Here’s the first idea in the book: dense areas of populations – like large cities – generate ideas much more effectively than do smaller cities.. Double the size of a city and you get more than double the number of ideas. The size of the city and rate of innovation is not a linear relationship – it’s a power law relationship.
Apparently, a similar thing happens with animals. Some scientist back in the day measured a bunch of factors having to do with metabolic rates – heart beat rate and how quickly energy was consumed, for example – and found that animal size perfectly predicted these rates. The bigger the animal, the slower the heart rate, for example. This relationship apparently holds true for an astonishing number of animals.
But the scientists found that the relationship was not linear – it was a negative power law. All “power law” really means is that when you change the input, the output is changed much more substantially. With a 2x power law, doubling the input quadruples the output. With a 3x power law, the output is raised to the power of 3.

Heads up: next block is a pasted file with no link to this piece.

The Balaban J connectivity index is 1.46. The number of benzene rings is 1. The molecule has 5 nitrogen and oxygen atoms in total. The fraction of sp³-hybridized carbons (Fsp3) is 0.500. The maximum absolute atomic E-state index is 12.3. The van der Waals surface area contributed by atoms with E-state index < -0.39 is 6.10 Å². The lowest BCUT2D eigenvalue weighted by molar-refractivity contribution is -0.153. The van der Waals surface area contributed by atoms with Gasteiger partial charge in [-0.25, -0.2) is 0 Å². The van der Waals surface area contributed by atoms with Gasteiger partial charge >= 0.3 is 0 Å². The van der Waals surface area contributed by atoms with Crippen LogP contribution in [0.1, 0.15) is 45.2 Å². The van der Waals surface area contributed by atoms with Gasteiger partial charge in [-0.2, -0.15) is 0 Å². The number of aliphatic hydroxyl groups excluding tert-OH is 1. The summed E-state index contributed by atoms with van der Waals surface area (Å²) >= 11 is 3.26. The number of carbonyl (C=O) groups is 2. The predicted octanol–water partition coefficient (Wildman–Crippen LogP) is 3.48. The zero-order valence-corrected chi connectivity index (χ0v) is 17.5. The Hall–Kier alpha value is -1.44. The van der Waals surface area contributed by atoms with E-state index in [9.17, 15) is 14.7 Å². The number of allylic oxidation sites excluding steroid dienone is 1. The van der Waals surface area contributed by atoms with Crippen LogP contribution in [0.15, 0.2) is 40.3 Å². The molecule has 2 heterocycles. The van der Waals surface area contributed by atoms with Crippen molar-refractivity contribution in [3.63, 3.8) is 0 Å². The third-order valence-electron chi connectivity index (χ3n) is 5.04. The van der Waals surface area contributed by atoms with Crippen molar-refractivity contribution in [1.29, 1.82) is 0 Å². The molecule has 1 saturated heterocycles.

What the hell does any of this have to do with ideas? Using metrics like “patents per capita,” it turns out that large cities are highly effective at creating a lot of patents, and as you increase population, the number ideas goes up exponentially. Johnson says reason for this is that networks are key to innovation, and the larger the network, the better.
Why? See the next post…